• There was a manufacturer error with the equipment you installed, leading it to malfunction. (In this case, as long as you were unaware of the error when the equipment was installed, the manufacturer should usually be liable.)

Even with these basic guidelines to recognize, there are always unique circumstances that affect a water damage claim. No matter how certain you are that you won’t make a mistake (or how lucky you’ve been in the past), there’s no guarantee that disaster won’t strike in the future.

Basic Types of Coverage That Plumbers Need

General liability insurance should protect you against claims for water damage or other property damage, third-party injuries, etc. But there are some other types of coverage to protect your business, as well. Here are some basic types of coverage plumbers need:

1. Liability Insurance

Liability insurance protects you when your actions lead to damage to properties or personal injuries to third parties. So, as noted above, general liability insurance will protect you in cases where you are found liable for water damage or where a customer is injured due to your work (for example, if they slip and fall because of water resulting from the plumbing job you’re completing, etc.).

As you work jobs involving larger or more expensive properties and equipment, you’ll likely want to increase the total costs your insurance will cover. Some large commercial jobs may even require that you have a minimum amount of coverage before beginning work.

2. General Property Insurance

Since plumbers are frequent travelers who often have to carry their tools along with them, there is a possibility that their equipment can be stolen. When this happens, it creates a lot of inconveniences and extra expenses.

General property insurance can cover the loss or damage to plumbing equipment and other commercial assets.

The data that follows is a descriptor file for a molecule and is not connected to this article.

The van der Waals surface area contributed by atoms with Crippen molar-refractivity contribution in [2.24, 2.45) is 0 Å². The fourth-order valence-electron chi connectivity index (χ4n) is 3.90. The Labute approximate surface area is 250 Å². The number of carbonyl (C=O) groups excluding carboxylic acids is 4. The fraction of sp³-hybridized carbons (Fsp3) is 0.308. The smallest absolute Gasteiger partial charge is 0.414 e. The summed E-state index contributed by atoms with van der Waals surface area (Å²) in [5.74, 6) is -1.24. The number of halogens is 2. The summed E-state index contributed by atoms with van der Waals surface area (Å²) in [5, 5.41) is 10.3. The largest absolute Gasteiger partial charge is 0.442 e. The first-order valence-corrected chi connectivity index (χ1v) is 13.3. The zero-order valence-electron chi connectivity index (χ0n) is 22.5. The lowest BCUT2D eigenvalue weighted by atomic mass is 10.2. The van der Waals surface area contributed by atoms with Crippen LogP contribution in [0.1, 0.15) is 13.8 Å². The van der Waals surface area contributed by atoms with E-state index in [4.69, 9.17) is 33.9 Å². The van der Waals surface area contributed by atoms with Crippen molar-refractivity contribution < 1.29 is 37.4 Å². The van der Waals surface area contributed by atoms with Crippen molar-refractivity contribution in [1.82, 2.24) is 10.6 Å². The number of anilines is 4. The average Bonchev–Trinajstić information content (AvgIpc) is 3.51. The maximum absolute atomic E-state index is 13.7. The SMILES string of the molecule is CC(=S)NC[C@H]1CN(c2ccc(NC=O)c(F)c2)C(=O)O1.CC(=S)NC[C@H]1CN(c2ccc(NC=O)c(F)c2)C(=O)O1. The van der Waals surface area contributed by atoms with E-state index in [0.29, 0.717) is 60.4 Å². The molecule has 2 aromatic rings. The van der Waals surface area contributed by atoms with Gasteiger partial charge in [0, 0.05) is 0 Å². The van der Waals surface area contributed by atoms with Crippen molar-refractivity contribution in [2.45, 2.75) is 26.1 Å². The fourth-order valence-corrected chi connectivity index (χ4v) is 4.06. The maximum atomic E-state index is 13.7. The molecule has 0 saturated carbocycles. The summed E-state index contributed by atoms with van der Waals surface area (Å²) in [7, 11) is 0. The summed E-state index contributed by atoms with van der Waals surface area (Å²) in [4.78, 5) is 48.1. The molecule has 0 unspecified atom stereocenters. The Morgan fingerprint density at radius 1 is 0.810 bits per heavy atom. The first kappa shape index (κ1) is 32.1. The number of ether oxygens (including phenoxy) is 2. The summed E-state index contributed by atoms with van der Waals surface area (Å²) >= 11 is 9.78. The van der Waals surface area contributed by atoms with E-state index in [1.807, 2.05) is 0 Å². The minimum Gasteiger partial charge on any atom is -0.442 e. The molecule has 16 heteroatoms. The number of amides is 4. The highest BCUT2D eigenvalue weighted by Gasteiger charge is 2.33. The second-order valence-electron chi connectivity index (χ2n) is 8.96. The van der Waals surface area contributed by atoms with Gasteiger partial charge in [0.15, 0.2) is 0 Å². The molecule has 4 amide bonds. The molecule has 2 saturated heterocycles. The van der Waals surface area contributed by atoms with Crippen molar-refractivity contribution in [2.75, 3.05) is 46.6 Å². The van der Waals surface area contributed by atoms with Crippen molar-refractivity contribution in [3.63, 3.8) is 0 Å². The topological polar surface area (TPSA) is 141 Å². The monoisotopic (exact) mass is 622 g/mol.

3. Commercial Auto Insurance

In addition to property insurance, commercial auto insurance is another essential coverage for contractors such as plumbers who are required to travel to work sites. This coverage is similar to personal auto insurance, but it provides protection for company vehicles.

If employees consistently use personal vehicles for work travel, you should also get commercial auto insurance for those vehicles. Even if they are already covered by personal auto insurance, that coverage will not be applicable if they are in an accident when traveling for work, and your business will be held accountable.

4. Accident and Illness Insurance

Self-employed plumbers can make a good living. But one disadvantage is that when you fall ill or sustain a serious injury from an accident, your source of income disappears. A business income insurance policy for an accident or illness can cover you in the event of such unfortunate circumstances.
This means you will be paid a fraction of your monthly income during the period of illness. With this arrangement, a plumber will be able to settle their bills and maintain their standard of living.

Depending on the size of your plumbing company, the number of employees, the types of jobs you complete, and a number of other factors, you may need additional types of specific plumbers’ insurance coverage.